Rendering With Wings(using Toxic, Yayfray, or OpenGL)
Step 01Wing3D not only has matured in the areas of modelling and mapping, but also in rendering. Using external renderers like Toxic or Yafray(even OpenGL) one can get excellent renders out of an model.
Step 02Select Extract. Make sure the path you extract to is C:\. This will make a folder called toxic.
Step 03Now all the necessary files for the Toxic Renderer are installed on the C Drive.(I opened Windows Explorer to show this.)
Step 04Open Wings3D. Select Edit>Plug-in Preferences>Toxic
Step 05A Toxic Options window will open. Select Browse.
Step 06Go to the C drive(Local Disk (C:)). Select the toxic folder and double click it with the mouse.
Step 07Select the bin folder and double click it with the mouse.
Step 08Select toxic.exe and press the Open.
Step 09Now in the Toxic Options window there will be the full directory path in the Rendering Command Option. This tells Wings where the render is at. Select OK.
Step 10Open a UVMapped and Textured Model. I'm using, a student, Kensuke Fukunaga's Dino model.
Step 11To change the render file size go to File>Render and select the box next to the Toxic(.tga) option.
Step 12There is a large amount of options in the Toxic Render Options window. The only one we'll mess with is the Output option. Change the width to 800 and Height to 600. Select OK. Now the render will output to a 800x600 pixel targa picture file.
Step 13A render dialog box opens immediately after selecting ok. Select cancel and the render will cancel but the settings made before will stay intact.
Step 14To render this time select File>Render>Toxic(.tga)
Step 15Again in the render dialog box there is the option of saving the picture file for the render. Select Save.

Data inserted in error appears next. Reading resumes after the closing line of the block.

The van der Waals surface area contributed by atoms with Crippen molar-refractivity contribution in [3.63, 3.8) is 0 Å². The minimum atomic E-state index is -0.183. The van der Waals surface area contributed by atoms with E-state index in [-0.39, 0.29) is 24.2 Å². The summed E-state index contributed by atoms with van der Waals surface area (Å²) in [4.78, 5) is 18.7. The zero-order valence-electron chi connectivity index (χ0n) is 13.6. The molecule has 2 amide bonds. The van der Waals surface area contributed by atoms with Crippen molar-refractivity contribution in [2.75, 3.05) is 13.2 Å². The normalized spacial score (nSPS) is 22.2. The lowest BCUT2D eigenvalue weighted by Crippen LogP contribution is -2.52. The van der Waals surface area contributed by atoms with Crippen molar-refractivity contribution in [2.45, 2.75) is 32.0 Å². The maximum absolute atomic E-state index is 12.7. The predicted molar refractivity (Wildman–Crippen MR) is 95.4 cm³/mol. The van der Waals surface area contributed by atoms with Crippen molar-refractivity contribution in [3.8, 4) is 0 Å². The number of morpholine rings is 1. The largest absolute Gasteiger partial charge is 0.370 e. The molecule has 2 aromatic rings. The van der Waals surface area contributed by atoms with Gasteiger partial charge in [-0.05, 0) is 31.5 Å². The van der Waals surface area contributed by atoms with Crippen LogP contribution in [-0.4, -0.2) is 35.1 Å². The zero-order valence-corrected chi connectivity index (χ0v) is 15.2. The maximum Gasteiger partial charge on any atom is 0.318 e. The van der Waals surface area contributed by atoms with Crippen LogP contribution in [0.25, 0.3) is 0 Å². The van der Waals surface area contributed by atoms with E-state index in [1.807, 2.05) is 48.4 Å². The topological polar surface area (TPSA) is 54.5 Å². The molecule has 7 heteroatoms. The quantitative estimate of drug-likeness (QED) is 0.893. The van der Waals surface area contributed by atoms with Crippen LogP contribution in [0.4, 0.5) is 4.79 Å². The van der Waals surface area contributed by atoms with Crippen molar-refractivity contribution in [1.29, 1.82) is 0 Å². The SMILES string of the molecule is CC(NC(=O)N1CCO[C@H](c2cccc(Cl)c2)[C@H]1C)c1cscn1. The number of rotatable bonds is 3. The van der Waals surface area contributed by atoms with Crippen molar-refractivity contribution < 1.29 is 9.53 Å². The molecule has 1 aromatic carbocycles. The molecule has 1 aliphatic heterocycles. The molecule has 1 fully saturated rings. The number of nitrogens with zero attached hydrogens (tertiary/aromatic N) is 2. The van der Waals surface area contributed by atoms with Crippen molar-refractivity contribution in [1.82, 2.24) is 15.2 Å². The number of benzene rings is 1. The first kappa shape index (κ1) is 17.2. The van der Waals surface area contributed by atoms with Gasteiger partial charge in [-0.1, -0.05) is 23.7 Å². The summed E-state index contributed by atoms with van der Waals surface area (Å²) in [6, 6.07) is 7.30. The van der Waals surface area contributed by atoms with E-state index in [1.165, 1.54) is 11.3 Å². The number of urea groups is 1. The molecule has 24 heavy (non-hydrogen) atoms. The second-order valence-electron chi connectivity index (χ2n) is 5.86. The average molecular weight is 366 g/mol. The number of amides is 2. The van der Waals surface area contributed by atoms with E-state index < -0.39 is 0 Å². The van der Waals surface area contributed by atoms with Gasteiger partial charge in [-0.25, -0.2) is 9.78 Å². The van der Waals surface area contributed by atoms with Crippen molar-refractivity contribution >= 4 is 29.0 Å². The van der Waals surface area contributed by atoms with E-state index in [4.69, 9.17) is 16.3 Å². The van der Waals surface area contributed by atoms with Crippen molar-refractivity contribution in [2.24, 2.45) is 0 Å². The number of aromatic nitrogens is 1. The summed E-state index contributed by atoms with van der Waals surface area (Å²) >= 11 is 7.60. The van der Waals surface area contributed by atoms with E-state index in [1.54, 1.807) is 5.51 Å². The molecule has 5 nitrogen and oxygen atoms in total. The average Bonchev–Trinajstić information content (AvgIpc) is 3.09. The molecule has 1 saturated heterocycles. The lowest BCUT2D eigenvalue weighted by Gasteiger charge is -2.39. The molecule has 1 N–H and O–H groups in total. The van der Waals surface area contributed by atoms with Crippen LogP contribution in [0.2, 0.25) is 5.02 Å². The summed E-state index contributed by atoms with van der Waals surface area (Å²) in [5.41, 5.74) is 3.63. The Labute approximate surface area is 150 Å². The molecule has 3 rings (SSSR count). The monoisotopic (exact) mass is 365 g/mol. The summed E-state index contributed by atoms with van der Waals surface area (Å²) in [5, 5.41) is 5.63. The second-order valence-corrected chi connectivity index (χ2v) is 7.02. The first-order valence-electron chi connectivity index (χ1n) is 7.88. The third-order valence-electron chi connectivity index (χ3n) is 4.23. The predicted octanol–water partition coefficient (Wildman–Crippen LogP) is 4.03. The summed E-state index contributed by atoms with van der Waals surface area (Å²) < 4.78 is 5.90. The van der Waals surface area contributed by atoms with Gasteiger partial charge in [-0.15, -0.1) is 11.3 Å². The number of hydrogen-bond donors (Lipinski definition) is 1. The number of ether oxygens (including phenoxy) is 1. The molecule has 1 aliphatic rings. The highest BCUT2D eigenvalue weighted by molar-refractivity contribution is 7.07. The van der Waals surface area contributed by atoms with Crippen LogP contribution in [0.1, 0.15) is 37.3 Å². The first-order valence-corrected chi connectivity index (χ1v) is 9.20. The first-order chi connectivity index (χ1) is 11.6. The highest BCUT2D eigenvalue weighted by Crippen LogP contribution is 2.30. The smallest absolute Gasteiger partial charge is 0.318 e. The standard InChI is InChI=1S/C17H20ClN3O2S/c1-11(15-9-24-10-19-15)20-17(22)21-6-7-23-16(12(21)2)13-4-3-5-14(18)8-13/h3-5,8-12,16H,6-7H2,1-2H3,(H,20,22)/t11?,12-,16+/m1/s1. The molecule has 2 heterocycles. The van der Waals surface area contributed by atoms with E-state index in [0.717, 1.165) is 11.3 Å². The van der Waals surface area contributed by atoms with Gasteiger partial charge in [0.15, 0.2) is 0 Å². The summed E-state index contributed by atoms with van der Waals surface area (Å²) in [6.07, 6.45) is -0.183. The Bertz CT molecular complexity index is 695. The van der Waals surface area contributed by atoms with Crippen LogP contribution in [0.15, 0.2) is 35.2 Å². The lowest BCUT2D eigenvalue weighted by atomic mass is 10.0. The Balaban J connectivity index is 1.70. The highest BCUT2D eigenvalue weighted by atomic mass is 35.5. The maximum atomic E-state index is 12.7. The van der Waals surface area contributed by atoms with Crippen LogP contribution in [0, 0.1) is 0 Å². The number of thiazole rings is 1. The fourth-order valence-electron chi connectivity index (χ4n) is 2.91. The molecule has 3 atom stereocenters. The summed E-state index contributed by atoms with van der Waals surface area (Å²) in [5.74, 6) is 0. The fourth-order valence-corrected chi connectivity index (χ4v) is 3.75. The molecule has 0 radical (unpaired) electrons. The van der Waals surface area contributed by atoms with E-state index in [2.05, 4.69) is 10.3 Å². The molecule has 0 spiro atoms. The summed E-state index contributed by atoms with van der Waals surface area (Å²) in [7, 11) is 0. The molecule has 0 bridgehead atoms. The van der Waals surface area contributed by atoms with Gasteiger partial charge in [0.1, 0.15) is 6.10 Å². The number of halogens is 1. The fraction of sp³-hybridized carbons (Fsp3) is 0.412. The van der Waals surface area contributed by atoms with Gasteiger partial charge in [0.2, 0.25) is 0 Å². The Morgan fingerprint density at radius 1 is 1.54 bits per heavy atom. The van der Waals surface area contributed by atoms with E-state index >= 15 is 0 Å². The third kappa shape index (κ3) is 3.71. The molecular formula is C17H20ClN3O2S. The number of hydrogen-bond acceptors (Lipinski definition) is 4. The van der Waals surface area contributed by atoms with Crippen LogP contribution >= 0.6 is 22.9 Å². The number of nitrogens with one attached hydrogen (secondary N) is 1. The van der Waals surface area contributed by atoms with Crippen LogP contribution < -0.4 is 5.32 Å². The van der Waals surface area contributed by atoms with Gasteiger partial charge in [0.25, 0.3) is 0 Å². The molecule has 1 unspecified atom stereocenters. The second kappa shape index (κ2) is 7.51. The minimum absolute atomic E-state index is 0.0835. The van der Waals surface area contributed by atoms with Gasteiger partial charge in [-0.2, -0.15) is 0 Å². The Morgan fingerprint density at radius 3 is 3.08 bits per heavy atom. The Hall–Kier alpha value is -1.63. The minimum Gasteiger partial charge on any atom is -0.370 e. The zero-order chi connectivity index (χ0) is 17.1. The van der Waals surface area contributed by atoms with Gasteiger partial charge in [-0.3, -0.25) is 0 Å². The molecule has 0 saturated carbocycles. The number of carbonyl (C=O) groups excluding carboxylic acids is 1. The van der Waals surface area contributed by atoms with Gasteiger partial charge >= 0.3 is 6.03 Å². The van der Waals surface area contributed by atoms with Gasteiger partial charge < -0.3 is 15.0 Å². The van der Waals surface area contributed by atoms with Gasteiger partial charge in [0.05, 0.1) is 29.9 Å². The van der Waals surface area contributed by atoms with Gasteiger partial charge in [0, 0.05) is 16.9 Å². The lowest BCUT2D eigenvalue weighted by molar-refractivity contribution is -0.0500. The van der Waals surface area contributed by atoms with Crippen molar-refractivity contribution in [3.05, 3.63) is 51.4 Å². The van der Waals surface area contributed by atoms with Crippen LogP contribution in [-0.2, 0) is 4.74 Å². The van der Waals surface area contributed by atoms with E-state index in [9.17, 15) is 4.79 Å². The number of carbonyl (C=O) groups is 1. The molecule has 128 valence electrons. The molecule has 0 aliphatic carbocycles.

Step 16Notice a few things happened. A console box appeared in the lower lefthand corner. This gives you details on the rendering process. Also the rendered image appeared above it. This rendered image has not values because there are no lights in our scene. Close the render window.
Step 17To make a stand for the Dino(and for cast shadows) right click and select Grid.
Step 18The grid is going through the creature head. Select the body of the grid and move it on the Y axis.
Step 19Move it approximately below its feet.
Step 20To more accurately place the grid below its feet press X to look at the grid on the X axis. Right now we are in Perspective mode so the view may not be accurate when moving the grid.
Step 21Select the unshaded pyramid in the upper lefthand corner. This will change the view to Isometric Mode. In isometric mode all parallel line are always equal instead of being in perspective.
Step 22Select your object(our Dino) and move it so the grid and object are touching.
Step 23Go into look mode and zoom out. The isometric mode should look a little wierd. Select the pyramid again to go back to perspective mode.
Step 24Render as described earlier. This time change the name to yourfilename02. Select Save.
Step 25Now the Dino and platform are rendered but we still need shadows. Close the render window.
Step 26Press Y and zooom out to see the model directly above on the Y axis. To add a light select body. Right click on an empty area of the screen and select Light.
Step 27Select Point.Now a light has appeared in the middle of the screen.
Step 28Select the light and it will turn red on its rays. Right click and select Move.
Step 29Select free.
Step 30Move the light to the area shown in the picture. Because we are on the Y axis when we move free it will only move on the XZ plain. This means that the light will not move down or up(on the Y axis).
Step 31Move the model to a good view. Render as yourfilename03.
Step 32Now we have a dark shaded version of the Dino with shadows. Close the render window.
Step 33Go back to the above position as described earlier. Select the light. Right click and select Duplicate.
Step 34Select X.
Step 35Drag the light to the position as shown. Press space.
Step 36Move the viewpoint to a good position and render again. Now there is a little more light in the scene. Close the render window.
Step 37Duplicate and move more lights.
Step 38Render again. As you can see more lights mean a brighter model.
Step 39Duplicate and move more lights. Notice I am making a circle around the model to evenly spread the lighting.